Supreme Court declines to hear case of man who argued fair trial affected by rap video

Supreme Court not reviewing Dahlinger case

GRAND RAPIDS, MICH. - A man in prison for the 2013 slaying of Grand Rapids businessman John Dahlinger at the victim’s Northeast Side condominium lost a bid to have his case reviewed by the Michigan Supreme Court.

In a one-page order released Tuesday, April 4, justices denied a request by Danyell Darshiek Thomas to have the High Court look at his case. “We are not persuaded that the questions presented should be reviewed by this court,’’ justices wrote.

It’s the second judicial setback for Thomas, who is serving mandatory life in prison for Dahlinger’s murder.

The Court of Appeals last August upheld the jury verdict against Thomas, who argued he was denied a fair trial because a rap video was shown to jurors and a gun linking him to the crime was admitted into evidence.

Dahlinger, 56, was beaten and shot on Oct. 16, 2013, inside his condominium near Dean Lake Avenue and Knapp Street NE.

Jurors convicted Thomas on four counts, including felony murder.  He’s serving a mandatory life sentence at Earnest C. Brooks Correctional Facility in Muskegon Heights.

The prosecution's key witness was Dijana Kilic, an admitted prostitute Dahlinger hired to keep him company while he ingested cocaine. She was convicted for her role in the murder and is serving a 5 to 20-year sentence. Now 28, Kilic is at the Women’s Huron Valley Correctional Facility in Ypsilanti.

In his appeal, Thomas fought admission of a rap video he made and disclosure of a Sept. 2013 fight in which the barrel of a handgun was shoved down Kilik’s throat.

Thomas objected to being linked to the gun, notably because Kilik’s DNA was found on the inside of the gun barrel.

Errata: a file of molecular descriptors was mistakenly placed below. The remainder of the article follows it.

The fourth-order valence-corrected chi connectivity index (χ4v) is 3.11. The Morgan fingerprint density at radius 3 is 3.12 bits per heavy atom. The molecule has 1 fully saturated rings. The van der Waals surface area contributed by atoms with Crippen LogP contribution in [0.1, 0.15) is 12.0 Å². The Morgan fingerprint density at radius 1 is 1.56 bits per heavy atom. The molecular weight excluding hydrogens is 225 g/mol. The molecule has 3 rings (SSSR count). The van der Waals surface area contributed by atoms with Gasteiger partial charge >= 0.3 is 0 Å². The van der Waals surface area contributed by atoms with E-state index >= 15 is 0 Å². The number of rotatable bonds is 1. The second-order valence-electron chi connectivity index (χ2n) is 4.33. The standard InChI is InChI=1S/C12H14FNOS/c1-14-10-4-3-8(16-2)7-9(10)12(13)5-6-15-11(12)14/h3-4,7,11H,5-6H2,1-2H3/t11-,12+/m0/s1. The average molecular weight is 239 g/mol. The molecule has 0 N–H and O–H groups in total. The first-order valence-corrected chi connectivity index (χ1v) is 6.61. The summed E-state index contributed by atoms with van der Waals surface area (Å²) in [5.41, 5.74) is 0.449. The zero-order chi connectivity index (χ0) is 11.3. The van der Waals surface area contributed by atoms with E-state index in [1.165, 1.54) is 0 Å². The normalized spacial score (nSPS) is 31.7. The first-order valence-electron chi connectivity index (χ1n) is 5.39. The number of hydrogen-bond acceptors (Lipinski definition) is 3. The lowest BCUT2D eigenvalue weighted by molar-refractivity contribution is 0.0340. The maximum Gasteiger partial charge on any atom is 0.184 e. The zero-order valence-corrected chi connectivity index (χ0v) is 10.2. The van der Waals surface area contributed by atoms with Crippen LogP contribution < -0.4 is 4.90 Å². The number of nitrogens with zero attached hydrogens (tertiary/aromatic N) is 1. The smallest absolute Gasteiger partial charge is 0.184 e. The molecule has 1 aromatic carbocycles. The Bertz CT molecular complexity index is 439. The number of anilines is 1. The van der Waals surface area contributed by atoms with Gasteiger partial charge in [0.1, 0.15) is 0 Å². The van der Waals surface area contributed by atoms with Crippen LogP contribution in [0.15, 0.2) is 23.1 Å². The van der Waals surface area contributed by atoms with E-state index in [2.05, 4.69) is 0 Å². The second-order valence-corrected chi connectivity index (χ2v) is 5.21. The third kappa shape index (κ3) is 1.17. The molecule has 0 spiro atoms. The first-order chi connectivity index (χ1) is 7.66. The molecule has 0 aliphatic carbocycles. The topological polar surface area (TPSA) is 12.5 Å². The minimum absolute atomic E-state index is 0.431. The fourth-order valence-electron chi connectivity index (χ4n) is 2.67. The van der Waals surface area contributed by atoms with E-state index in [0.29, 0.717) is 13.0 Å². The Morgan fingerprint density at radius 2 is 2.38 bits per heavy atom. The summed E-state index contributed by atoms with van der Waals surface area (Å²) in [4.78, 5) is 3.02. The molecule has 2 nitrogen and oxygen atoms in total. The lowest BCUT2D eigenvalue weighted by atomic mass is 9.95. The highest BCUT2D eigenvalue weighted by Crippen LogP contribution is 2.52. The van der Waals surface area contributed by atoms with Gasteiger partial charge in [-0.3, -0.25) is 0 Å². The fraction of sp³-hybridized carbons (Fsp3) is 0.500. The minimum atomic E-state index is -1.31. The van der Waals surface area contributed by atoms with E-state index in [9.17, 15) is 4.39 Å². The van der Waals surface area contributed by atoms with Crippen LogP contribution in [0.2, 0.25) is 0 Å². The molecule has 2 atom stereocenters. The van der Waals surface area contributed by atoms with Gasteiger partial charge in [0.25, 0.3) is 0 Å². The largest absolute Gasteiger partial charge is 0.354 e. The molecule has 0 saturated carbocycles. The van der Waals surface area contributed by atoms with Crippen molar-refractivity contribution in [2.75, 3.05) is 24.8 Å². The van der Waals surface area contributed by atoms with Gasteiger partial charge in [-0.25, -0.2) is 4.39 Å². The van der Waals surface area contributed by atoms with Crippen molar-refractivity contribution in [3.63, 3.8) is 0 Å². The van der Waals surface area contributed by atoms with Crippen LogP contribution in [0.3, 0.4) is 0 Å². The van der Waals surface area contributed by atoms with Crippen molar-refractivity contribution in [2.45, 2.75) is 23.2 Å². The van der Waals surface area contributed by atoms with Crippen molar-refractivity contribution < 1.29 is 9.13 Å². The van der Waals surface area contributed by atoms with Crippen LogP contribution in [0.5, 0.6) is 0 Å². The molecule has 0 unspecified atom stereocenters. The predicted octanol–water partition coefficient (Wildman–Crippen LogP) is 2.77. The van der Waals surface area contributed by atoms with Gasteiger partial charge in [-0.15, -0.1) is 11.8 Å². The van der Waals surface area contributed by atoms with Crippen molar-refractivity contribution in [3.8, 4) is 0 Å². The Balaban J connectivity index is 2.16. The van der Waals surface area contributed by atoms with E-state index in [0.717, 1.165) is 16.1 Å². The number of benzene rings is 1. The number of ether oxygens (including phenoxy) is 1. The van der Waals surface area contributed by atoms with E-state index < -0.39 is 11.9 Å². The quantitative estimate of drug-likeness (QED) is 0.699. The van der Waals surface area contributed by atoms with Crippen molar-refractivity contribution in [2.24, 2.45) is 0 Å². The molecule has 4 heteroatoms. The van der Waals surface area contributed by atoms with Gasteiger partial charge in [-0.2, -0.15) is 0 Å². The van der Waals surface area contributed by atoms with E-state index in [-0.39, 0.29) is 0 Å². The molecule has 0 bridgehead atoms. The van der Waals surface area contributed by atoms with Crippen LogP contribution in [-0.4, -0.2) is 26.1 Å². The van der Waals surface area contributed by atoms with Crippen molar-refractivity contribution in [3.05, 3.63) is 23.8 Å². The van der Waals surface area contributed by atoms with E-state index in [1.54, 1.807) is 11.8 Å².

During sentencing in Jan. 2015, Thomas, now 39, professed his innocence and claimed he was the victim of a racist criminal justice system.

"I believe there was more than adequate evidence to support their decision,'' Kent County Circuit Court Judge Paul Sullivan said at the time, referring to the jury's Dec. 10, 2014 verdict.

The day he was killed, Dahlinger paid Kilic to watch him take cocaine. When it became apparent he could not pay another $300, Kilic texted Thomas to come to Dahlinger's condominium.

Thomas entered through an unlocked door and confronted Dahlinger as he sat on the bed, using drugs. Kilic testified she left the room but heard yelling and a gunshot.

Moments after the gunshot, Thomas came running down the hallway and hustled her out of the house.

After the shooting, the couple drove to Gun Lake Casino near Wayland because Thomas thought his presence there would provide an alibi should he be questioned about the homicide.

Thomas spent about 30 minutes at the casino, and then they headed to Traverse City to spend the night. It was there Kilac said she learned she was pregnant with Thomas' child.

Police recovered the murder weapon, a .357 caliber handgun, from the Muskegon River. Other evidence was found in a farm field near Gun Lake Casino.

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